Last month, a chance conversation with my dad showed me that a lot of folks really don’t understand basic investment terms.
I put together a quick reference, and asked, “What’s missing?”
Gary from Super Savings Tips suggested I add a little on Growth and Value funds.
That’s a pretty good suggestion. After all, most investors start by choosing between mutual funds, if only because they are the main component of most 401(k) plans. How can you choose the right mutual fund for you if you don’t understand mutual fund terms?
What the heck is a growth fund, anyway?
If you don’t know, then picking a mutual fund can be like eating Bertie Bott’s Every Flavor Beans. You might pick the exact thing you want….or not.
Like Bertie Botts, mutual funds come in a vast array of flavors, from deliciously profitable to…well, earwax. The funds you pick can vary by the investments they hold (stocks or bonds), the amount of risk they take on, the management philosophy (active vs passive) and the fee structure. And if you don’t know the basic terms, then you’ve turned your investments into a guessing game.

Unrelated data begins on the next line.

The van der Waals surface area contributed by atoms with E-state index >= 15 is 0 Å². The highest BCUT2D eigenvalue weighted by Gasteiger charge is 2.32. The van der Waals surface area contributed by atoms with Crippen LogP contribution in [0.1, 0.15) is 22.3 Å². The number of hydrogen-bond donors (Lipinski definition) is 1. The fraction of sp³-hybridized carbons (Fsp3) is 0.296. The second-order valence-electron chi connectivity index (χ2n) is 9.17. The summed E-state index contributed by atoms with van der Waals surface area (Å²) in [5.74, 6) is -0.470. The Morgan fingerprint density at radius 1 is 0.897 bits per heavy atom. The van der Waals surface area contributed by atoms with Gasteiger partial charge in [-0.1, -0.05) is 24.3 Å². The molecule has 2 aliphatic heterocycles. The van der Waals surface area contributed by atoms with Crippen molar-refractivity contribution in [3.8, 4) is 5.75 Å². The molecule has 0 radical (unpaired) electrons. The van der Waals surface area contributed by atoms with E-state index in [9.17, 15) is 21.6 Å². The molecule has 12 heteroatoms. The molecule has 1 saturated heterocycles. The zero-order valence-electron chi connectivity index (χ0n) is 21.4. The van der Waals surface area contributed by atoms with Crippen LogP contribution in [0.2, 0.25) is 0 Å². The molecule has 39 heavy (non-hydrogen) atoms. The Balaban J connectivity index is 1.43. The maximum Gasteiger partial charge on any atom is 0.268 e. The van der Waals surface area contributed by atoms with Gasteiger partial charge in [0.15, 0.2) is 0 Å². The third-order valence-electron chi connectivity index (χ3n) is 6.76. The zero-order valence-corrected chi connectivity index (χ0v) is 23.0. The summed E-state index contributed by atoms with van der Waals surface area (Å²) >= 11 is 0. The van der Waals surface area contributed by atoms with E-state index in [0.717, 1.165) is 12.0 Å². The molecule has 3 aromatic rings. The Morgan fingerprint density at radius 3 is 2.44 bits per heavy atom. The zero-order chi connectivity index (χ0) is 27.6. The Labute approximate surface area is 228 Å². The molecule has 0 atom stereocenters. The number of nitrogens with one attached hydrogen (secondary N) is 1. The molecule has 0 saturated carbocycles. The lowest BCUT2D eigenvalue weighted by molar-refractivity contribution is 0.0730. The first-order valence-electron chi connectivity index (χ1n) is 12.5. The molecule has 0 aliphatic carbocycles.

No one likes ending up with the earwax-flavored beans. But to be able to pick out the toffee-flavored bean, you need to know the terms well enough to recognize the right investment for you when you see it.
Basic Mutual Fund Types
Mutual Fund: An investment that is structured so that a single share includes a group of stocks and/or bonds. A good way of diversifying your portfolio even if you don’t have a ton of money to invest.
Money Market Funds: Cash and cash equivalents. Think of it as a savings account. It pays you a little interest. You won’t lose money (except to inflation), but you won’t get much in the way of earnings either.